Relationships

July 1, 2012

My Big Fat Straight Marriage

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Written by: Kristi
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A Note to all the RCMP detectives who frequent The Gaily on a daily basis; this story is not about me. I am straight, uncool and have only been to Montreal once. For Space Camp when I was 12.

I remember hearing, prior to the passing of Bill C-38 in July 2005 and federal legislation allowing same-sex marriage, arguments from radical conservatives in my midst that the bill would cause a dramatic increase in marriage fraud. Some people seemed to have the idea that if the government endorsed same-sex marriages, friends, roomates and raquet-ball buddies were going to be getting married for the many rewards to be reaped from legal marriage.

They didn’t seem to understand that hetero marriage had that market cornered, and that marriage fraud from two opposite-sex friends was quite alive and well.

In 2004, straight and alternative Stacey was living in Montreal and maintained residence there. Mark, a flamboyant, raving gay boy who lived in Toronto, had been accepted at McGill University and was ecstatic to be moving there, and closer to his dear friend Stacey. In fact, they had decided to share a cute little flat in the Village.

Only there was one problem; one that out-of-province students pursing their higher education in Quebec would be intimately familiar with. The out-of-province tuition rates in Quebec are outrageously high compared to the rates afforded to local students. Mark wasn’t sure that he would be able to afford the tuition on his Dilbert-swathed office salary. Then he came up with a brilliant idea. He called Stacey and proposed. Marriage. She laughed and accepted jokingly. When Mark started providing her the details of applying for a marriage license the following week she realized he was serious. After a few minutes of convincing, and explaining the plan to commit marriage fraud so that Mark could get residency in Quebec and access those sweet, sweet local tuition rates, Stacey agreed.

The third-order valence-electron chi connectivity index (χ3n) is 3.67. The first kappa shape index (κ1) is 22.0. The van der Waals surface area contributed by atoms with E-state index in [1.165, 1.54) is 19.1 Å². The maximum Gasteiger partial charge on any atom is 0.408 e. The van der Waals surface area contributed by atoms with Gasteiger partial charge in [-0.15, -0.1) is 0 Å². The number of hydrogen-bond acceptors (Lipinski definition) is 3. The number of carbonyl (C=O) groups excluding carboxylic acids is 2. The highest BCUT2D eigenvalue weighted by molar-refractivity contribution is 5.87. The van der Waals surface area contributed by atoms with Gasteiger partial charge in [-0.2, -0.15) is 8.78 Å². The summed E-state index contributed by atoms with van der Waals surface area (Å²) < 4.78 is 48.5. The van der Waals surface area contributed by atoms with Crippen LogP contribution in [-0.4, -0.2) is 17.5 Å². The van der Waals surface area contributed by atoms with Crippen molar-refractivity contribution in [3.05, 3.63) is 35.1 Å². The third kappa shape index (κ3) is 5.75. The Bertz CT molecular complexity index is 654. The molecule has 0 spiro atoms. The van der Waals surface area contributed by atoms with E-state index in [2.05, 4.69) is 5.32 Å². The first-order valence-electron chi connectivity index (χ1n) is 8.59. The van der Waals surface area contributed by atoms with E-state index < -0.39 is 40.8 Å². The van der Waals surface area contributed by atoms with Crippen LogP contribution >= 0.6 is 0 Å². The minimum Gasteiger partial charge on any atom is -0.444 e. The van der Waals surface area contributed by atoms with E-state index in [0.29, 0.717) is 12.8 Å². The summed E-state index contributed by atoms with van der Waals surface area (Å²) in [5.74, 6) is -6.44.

You see, Stacey was very alternative, and the arrangement actually appealled to her sense of alt-ness. She would be the cool, straight wife of a fabulous gay man (who was already in a long-term relationship with another gay man). Awesome.

They went to get the license three weeks later, after Mark had officially moved to the Village. His boyfriend Luke went with them to be their witness. Stacey filled out the paperwork, taking occasional breaks to chastise Mark for demonstrating the fradulent nature of their union; he was sitting in Luke’s lap flirting and touching him suggestively in front of the beuraucrats (who were clearly aware of the situation, and probably pretty familiar with student marriage fraud). They got the license, ran to the courthouse and had a quickie marriage ceremony. The bride wore a denim skirt she had made herself out of three pairs of jeans. The groom wore Dolce. They wed, they kissed and they went out for their wedding brunch at Denny’s.